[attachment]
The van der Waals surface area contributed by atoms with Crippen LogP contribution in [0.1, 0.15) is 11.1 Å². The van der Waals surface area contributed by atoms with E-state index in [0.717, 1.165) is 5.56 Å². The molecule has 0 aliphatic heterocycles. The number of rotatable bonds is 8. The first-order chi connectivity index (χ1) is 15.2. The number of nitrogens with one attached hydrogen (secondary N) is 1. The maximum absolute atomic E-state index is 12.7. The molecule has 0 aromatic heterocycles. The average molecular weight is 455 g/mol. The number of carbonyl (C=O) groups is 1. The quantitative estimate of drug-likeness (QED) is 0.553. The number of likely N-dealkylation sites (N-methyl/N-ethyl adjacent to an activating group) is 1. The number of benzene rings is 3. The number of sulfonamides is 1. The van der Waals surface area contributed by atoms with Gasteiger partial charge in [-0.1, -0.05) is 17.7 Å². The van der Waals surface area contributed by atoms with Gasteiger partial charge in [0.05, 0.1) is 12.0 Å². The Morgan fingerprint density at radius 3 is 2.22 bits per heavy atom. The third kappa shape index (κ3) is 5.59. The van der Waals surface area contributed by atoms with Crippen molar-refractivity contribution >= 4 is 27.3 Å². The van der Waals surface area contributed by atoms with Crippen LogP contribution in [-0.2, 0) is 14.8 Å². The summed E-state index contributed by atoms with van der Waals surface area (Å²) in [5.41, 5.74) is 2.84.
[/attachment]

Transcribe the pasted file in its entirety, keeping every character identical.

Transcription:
The van der Waals surface area contributed by atoms with Crippen LogP contribution in [0.1, 0.15) is 11.1 Å². The van der Waals surface area contributed by atoms with E-state index in [0.717, 1.165) is 5.56 Å². The molecule has 0 aliphatic heterocycles. The number of rotatable bonds is 8. The first-order chi connectivity index (χ1) is 15.2. The number of nitrogens with one attached hydrogen (secondary N) is 1. The maximum absolute atomic E-state index is 12.7. The molecule has 0 aromatic heterocycles. The average molecular weight is 455 g/mol. The number of carbonyl (C=O) groups is 1. The quantitative estimate of drug-likeness (QED) is 0.553. The number of likely N-dealkylation sites (N-methyl/N-ethyl adjacent to an activating group) is 1. The number of benzene rings is 3. The number of sulfonamides is 1. The van der Waals surface area contributed by atoms with Gasteiger partial charge in [-0.1, -0.05) is 17.7 Å². The van der Waals surface area contributed by atoms with Gasteiger partial charge in [0.05, 0.1) is 12.0 Å². The Morgan fingerprint density at radius 3 is 2.22 bits per heavy atom. The third kappa shape index (κ3) is 5.59. The van der Waals surface area contributed by atoms with Crippen molar-refractivity contribution >= 4 is 27.3 Å². The van der Waals surface area contributed by atoms with Crippen LogP contribution in [-0.2, 0) is 14.8 Å². The summed E-state index contributed by atoms with van der Waals surface area (Å²) in [5.41, 5.74) is 2.84.